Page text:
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“Game-changing” MS-based test to diagnose Parkinson’s (and COVID?)

11 March 2021 | News
by Ian Michael

Scientists at The University of Manchester have developed a technique which works by analysing compounds found in sebum—the oily substance that coats and protects the skin—and identifying changes in people with Parkinson’s Disease. Sebum is rich in lipid-like molecules and is one of the lesser-studied biological fluids in the diagnosis of the condition. People with Parkinson’s may produce more sebum than normal—a condition known as seborrhoea.

The work was sparked following an observation by Joy Milne, whose husband was diagnosed with Parkinson’s at the age of 45. Working with Dr Tilo Kunath at the University of Edinburgh, Joy demonstrated an incredible ability to distinguish a distinctive Parkinson’s odour in individuals using her sense of smell, even before symptoms emerge in those affected.

The team, led by Professor Perdita Barran, The University of Manchester, and the clinical lead Professor Monty Silverdale at Salford Royal Foundation Trust, recruited 500 people with and without Parkinson’s. Samples of sebum were taken from their upper backs for analysis. Using different mass spectrometry (MS) methods, 10 chemical compounds in sebum were identified which are elevated or reduced in people with Parkinson’s. This allows scientists to distinguish people with Parkinson’s with 85% accuracy.

The team confirmed their earlier findings that the volatile compounds on skin can be used to diagnose the condition, increasing the number of people sampled and including participants from the Netherlands, as well as the UK.

Now, with high-resolution MS they are able to profile the complex chemical signature in sebum of people with Parkinson’s and show subtle but fundamental changes as the condition progresses. Detailed analysis showed changes in people with Parkinson’s in lipid (fat) processing and mitochondria. Problems with mitochondria are one of the hallmarks of Parkinson’s.

This means this “world first” testing strategy is not only useful in diagnosing Parkinson’s but also in monitoring the development of the condition. The skin swab could provide an incredibly important new tool in clinical trials helping researchers measure whether new, experimental treatments are able to slow, stop or reverse the progression of Parkinson’s. The study unveiled novel diagnostic sebum-based biomarkers for Parkinson’s, provides insight into understanding of how the condition develops, and links lipid dysregulation to altered mitochondrial function.

These promising results published today could lead to a definitive test to diagnose Parkinson’s accurately, speedily and cost effectively. The team is now seeking funding to further develop the test, and explore the potential for using the test to “stratify” patients.

Working with the University of Manchester Innovation Factory, the team has patents filed for their diagnostic techniques and are planning to create a spin-out company to commercialise the new tests. They are also working to use this approach to develop tests for COVID-19 as shown in research published in EClinical Medicine as well as other conditions and are actively seeking investors interested in supporting the drive to bring this technology to market.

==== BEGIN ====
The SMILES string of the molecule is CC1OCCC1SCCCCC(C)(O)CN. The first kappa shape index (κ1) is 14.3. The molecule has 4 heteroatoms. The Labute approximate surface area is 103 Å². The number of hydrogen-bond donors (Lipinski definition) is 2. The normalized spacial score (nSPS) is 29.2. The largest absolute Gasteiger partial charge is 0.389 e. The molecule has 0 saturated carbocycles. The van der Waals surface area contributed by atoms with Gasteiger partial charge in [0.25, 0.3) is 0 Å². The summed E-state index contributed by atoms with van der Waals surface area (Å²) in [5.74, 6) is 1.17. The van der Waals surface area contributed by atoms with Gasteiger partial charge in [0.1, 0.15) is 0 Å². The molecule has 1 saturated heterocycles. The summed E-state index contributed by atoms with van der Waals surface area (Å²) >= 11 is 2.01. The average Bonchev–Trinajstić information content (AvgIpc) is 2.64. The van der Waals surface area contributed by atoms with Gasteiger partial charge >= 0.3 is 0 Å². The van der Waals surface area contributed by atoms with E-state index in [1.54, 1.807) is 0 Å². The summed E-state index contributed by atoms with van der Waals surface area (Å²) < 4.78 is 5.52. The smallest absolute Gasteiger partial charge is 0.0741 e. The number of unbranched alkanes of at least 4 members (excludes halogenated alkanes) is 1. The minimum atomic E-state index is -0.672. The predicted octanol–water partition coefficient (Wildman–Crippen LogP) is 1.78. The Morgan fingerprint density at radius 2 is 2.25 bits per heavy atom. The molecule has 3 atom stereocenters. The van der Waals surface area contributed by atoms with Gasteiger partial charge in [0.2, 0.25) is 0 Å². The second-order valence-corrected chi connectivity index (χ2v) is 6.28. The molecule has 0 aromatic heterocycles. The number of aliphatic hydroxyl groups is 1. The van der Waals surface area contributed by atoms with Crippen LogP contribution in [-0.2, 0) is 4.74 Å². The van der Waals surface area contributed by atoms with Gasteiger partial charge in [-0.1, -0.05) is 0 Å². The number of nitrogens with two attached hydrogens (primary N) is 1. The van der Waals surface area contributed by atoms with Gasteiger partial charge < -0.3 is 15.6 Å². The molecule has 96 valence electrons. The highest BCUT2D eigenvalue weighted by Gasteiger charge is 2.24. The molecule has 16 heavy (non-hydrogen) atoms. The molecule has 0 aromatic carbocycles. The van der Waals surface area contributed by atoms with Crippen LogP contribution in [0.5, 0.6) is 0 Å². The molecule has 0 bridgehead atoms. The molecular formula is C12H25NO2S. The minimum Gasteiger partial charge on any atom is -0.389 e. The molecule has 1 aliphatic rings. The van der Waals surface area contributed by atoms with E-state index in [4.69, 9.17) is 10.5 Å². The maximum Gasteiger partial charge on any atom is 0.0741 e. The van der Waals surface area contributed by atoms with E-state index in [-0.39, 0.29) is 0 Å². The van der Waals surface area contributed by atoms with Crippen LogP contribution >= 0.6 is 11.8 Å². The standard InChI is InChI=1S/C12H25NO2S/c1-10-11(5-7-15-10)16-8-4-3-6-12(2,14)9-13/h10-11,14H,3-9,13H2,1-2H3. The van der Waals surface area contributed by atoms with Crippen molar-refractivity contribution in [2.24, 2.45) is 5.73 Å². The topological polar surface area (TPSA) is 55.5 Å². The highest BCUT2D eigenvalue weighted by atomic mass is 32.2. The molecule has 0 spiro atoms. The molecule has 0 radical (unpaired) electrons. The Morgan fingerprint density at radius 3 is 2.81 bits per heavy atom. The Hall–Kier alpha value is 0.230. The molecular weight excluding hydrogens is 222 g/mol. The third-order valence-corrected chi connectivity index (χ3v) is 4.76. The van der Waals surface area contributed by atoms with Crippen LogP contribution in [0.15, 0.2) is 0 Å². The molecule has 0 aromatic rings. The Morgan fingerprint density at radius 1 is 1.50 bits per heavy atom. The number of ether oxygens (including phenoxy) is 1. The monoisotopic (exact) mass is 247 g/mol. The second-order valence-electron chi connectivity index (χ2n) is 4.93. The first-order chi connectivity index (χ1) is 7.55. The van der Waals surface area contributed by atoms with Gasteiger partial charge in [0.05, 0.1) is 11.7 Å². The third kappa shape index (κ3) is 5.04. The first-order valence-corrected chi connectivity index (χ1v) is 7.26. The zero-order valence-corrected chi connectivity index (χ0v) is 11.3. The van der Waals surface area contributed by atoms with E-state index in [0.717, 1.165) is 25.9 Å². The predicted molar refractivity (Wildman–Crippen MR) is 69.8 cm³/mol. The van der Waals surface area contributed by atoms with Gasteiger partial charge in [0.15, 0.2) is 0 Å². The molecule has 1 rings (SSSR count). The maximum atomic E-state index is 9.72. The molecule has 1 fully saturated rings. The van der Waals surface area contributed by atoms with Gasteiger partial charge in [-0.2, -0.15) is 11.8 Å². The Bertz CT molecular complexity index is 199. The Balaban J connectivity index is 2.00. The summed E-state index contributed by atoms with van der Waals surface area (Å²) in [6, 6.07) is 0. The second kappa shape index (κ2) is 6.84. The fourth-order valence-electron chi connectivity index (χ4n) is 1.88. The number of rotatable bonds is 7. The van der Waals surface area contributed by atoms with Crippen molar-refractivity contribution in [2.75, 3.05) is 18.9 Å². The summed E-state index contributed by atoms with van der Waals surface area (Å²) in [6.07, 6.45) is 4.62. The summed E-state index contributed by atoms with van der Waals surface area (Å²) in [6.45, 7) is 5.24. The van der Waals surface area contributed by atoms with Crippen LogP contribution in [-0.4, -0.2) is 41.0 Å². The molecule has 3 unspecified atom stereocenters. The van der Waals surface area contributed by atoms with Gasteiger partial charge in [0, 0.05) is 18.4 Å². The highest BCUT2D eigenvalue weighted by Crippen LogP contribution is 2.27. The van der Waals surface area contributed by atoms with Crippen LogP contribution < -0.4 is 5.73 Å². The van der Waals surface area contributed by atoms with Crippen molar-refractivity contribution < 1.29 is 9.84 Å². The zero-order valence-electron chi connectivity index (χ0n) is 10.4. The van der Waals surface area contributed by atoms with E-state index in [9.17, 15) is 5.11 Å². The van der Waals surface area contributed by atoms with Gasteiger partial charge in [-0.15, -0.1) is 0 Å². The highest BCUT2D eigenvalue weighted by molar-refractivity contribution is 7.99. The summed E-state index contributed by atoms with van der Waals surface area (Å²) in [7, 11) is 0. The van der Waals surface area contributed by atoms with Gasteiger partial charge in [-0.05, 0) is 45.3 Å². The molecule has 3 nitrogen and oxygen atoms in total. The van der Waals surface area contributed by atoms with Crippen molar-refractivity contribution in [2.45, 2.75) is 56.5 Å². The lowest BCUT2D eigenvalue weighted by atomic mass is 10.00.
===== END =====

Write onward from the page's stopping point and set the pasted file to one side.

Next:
Professor Perdita Barran, Professor of Mass Spectrometry at The University of Manchester, said:

“We believe that our results are an extremely encouraging step towards tests that could be used to help diagnose and monitor Parkinson’s. Not only is the test quick, simple and painless but it should also be extremely cost-effective because it uses existing technology that is already widely available. We are now looking to take our findings forwards to refine the test to improve accuracy even further and to take steps towards making this a test that can be used in the NHS and to develop more precise diagnostics and better treatment for this debilitating condition.”

Parkinson’s tends to develop gradually and it may be many months, even years, before the symptoms become obvious enough for an individual to visit their GP. A DaTscan is regularly used to help specialists confirm the loss of dopamine-producing cells that cause the development of Parkinson’s. However, similar loss may also occur in some other rarer neurological conditions. With no molecular test for the condition, diagnosis is made by a neurologist based on a combination of symptoms such as tremor, slowness, stiffness and balance issues. However, many of the symptoms of Parkinson’s can overlap with other conditions, especially in the early stages when progression is gradual and symptoms are more subtle.

In a recent survey of more than 2000 people with Parkinson’s carried out by Parkinson’s UK, 26% reported they were misdiagnosed with a different condition before receiving the correct Parkinson’s diagnosis.

See ACS Central Science and Nature Communications.

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